0

tl;dr

Vodafone E3730 HSPA Express Data Card seems not to work at all in Kubuntu 18.04 LTS. How can I fix this?


Description

The card used to work. Frankly I don't remember if it worked in 18.04 LTS or in some earlier LTS version, but it did. In my current KDE Plasma in 18.04 LTS there are saved network settings that used to work. I expected them to kick in as soon as I insert the card but no; it's as if the card isn't there.

The SIM card was never removed and it should still work.

From the time it worked I remember no problems whatsoever. It probably worked almost out of the box. The hardware was recognized and I only had to set details like APN.


Technical details

This information is printed on a sticker:

Vodafone Mobile Connect
Model: E3730
HSPA Express Data Card

Designed in E.U. by Option
Made in Ireland by Option
QUALCOMM 3G CDMA

This is from lsusb:

Bus 001 Device 006: ID 0af0:7301 Option

And this is from usb-devices:

T:  Bus=01 Lev=02 Prnt=02 Port=01 Cnt=02 Dev#=  6 Spd=480 MxCh= 0
D:  Ver= 2.00 Cls=00(>ifc ) Sub=00 Prot=00 MxPS=64 #Cfgs=  1
P:  Vendor=0af0 ProdID=7301 Rev=00.00
S:  Manufacturer=Option N.V.
S:  Product=Globetrotter HSUPA Modem
S:  SerialNumber=Serial Number
C:  #Ifs= 1 Cfg#= 1 Atr=c0 MxPwr=100mA
I:  If#= 0 Alt= 0 #EPs= 2 Cls=08(stor.) Sub=06 Prot=50 Driver=(none)

cat /etc/issue:

Ubuntu 18.04.5 LTS \n \l

uname -a:

Linux whatever 4.15.0-121-generic #123-Ubuntu SMP Mon Oct 5 16:16:40 UTC 2020 x86_64 x86_64 x86_64 GNU/Linux

Research

It seems the right driver for the device is option.

I learnt what usb_modeswitch is:

Several new USB devices have their proprietary Windows drivers onboard, most of them WWAN and WLAN dongles. When plugged in for the first time, they act like a flash storage and start installing the Windows driver from there. If the driver is installed, it makes the storage device disappear and a new device, mainly composite (e.g. with modem ports), shows up.

On Linux, in most cases the drivers are available as kernel modules, such as usbserial or option. However, the device initially binds to usb-storage by default. usb_modeswitch can then send a provided bulk message (most likely a mass storage command) to the device; this message has to be determined by analyzing the actions of the Windows driver.

I confirmed the packages usb-modeswitch and usb-modeswitch-data are installed. I believe they should work automatically. At least they seemingly used to work when my card used to work, without me knowing anything about usb_modeswitch.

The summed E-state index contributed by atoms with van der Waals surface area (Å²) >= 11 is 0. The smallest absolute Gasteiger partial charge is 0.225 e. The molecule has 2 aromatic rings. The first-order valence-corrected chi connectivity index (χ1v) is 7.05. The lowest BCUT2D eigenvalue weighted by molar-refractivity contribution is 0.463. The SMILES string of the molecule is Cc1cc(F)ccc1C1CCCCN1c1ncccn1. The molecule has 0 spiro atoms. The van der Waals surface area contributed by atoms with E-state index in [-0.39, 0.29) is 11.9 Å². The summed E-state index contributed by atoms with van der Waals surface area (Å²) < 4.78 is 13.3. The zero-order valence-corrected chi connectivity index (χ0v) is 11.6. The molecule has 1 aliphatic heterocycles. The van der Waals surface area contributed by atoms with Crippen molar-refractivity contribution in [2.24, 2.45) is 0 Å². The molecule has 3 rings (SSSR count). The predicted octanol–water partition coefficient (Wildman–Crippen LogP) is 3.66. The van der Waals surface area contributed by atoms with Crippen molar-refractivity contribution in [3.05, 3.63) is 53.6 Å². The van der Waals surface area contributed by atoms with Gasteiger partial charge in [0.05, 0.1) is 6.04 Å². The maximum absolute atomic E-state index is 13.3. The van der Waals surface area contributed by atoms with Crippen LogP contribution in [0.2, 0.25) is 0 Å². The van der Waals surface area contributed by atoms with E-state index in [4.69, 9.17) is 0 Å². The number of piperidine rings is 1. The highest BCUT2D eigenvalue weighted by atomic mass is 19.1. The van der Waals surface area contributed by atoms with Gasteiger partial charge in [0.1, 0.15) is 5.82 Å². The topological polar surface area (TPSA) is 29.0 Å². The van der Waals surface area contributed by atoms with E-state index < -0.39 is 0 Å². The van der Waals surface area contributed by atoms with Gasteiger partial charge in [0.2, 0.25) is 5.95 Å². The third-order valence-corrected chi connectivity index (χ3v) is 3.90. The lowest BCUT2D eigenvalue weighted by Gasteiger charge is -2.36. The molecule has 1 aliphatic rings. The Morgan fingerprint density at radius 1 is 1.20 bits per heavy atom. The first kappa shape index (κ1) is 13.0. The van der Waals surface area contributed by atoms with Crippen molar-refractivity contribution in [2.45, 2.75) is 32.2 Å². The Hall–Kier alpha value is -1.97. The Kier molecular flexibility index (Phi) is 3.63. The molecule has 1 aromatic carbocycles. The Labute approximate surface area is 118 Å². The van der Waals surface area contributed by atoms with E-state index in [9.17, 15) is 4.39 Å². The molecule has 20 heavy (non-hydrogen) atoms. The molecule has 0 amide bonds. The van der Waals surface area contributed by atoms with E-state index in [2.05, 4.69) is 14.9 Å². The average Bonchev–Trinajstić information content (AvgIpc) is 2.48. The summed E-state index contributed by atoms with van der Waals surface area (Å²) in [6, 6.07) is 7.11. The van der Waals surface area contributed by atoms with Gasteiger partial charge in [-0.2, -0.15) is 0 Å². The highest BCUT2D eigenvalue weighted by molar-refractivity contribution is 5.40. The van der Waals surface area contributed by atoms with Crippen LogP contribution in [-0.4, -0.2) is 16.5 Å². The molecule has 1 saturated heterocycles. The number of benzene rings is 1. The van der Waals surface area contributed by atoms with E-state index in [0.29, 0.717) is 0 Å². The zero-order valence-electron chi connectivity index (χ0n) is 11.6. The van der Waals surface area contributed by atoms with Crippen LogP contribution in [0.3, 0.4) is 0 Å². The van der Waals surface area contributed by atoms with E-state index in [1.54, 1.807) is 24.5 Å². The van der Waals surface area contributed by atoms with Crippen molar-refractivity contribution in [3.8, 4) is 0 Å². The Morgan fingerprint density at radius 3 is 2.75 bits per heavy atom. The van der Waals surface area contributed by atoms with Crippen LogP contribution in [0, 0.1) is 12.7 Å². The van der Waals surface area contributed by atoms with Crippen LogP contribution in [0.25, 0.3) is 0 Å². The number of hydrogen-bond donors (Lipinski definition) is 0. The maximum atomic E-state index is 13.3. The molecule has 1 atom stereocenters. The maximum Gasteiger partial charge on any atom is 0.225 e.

I noticed the device does not even act like a flash storage. In the output of usb-devices (above) it states Cls=08(stor.), which I believe indicates Base Class 08h (Mass Storage); but the driver is none. No block device appears.

Then I found this answer and tried to adjust it to my hardware.

At first I created an empty file named 0af0:7301 in /etc/usb_modeswitch.d/. I removed and re-inserted the device. Then usb-device gave me this:

T:  Bus=01 Lev=02 Prnt=02 Port=01 Cnt=02 Dev#=  7 Spd=480 MxCh= 0
D:  Ver= 2.00 Cls=00(>ifc ) Sub=00 Prot=00 MxPS=64 #Cfgs=  1
P:  Vendor=0af0 ProdID=7301 Rev=00.00
S:  Manufacturer=Option N.V.
S:  Product=Globetrotter HSUPA Modem
S:  SerialNumber=Serial Number
C:  #Ifs= 1 Cfg#= 1 Atr=c0 MxPwr=100mA
I:  If#= 0 Alt= 0 #EPs= 2 Cls=08(stor.) Sub=06 Prot=50 Driver=usb-storage

The driver was usb-storage and I could actually mount a newly created block device (/dev/sr0 in my case) and see it contains a Windows driver. I think the empty file had prevented usb_modeswitch from doing anything to the device.

Next I tried to run usb_modeswitch manually:

sudo usb_modeswitch -v 0x0af0 -p 0x7301 --option-mode
# or
sudo usb_modeswitch -v 0x0af0 -p 0x7301 --option-mode -C 0xff

Any of the above commands printed output suggesting it worked, but the only change in the output of usb-device was in this line:

I:  If#= 0 Alt= 0 #EPs= 2 Cls=08(stor.) Sub=06 Prot=50 Driver=(none)

This is what I had seen before I started to mess with usb_modeswitch. It seems I managed to manually recreate what usb_modeswitch had been doing automatically. My interpretation is the tool works only partially: it is able to remove the driver (usb-storage changes to none) but it doesn't switch the mode (08(stor.) remains).


Question

How to proceed from here? How can I make the modem work?

1 Answer 1

0

tl;dr

The device identifies with Vendor=0af0, ProdID=7301. Create a file named 0af0:7301 in /etc/usb_modeswitch.d/ (or edit the file if it exists). Its content should be:

# Option HSO device
TargetClass=0xff